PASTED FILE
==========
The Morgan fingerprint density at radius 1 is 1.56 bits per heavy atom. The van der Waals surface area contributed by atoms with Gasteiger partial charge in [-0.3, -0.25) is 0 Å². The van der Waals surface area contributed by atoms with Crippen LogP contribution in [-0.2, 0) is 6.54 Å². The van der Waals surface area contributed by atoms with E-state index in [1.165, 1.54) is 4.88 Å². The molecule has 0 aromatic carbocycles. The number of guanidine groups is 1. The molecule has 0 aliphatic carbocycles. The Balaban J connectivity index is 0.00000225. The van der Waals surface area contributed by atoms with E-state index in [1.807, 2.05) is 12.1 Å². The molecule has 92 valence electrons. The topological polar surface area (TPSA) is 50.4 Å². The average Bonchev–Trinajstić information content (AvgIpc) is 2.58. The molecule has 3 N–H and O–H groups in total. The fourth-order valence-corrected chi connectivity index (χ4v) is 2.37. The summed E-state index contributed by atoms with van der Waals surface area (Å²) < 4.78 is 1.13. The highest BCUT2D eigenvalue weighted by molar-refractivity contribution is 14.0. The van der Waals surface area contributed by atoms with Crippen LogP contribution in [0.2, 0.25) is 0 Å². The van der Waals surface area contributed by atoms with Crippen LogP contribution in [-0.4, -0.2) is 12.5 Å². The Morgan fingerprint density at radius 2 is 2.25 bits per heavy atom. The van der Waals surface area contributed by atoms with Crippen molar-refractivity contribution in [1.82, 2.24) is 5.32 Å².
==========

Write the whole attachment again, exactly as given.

The Morgan fingerprint density at radius 1 is 1.56 bits per heavy atom. The van der Waals surface area contributed by atoms with Gasteiger partial charge in [-0.3, -0.25) is 0 Å². The van der Waals surface area contributed by atoms with Crippen LogP contribution in [-0.2, 0) is 6.54 Å². The van der Waals surface area contributed by atoms with E-state index in [1.165, 1.54) is 4.88 Å². The molecule has 0 aromatic carbocycles. The number of guanidine groups is 1. The molecule has 0 aliphatic carbocycles. The Balaban J connectivity index is 0.00000225. The van der Waals surface area contributed by atoms with E-state index in [1.807, 2.05) is 12.1 Å². The molecule has 92 valence electrons. The topological polar surface area (TPSA) is 50.4 Å². The average Bonchev–Trinajstić information content (AvgIpc) is 2.58. The molecule has 3 N–H and O–H groups in total. The fourth-order valence-corrected chi connectivity index (χ4v) is 2.37. The summed E-state index contributed by atoms with van der Waals surface area (Å²) < 4.78 is 1.13. The highest BCUT2D eigenvalue weighted by molar-refractivity contribution is 14.0. The van der Waals surface area contributed by atoms with Crippen LogP contribution in [0.2, 0.25) is 0 Å². The van der Waals surface area contributed by atoms with Crippen LogP contribution in [-0.4, -0.2) is 12.5 Å². The Morgan fingerprint density at radius 2 is 2.25 bits per heavy atom. The van der Waals surface area contributed by atoms with Crippen molar-refractivity contribution in [1.82, 2.24) is 5.32 Å².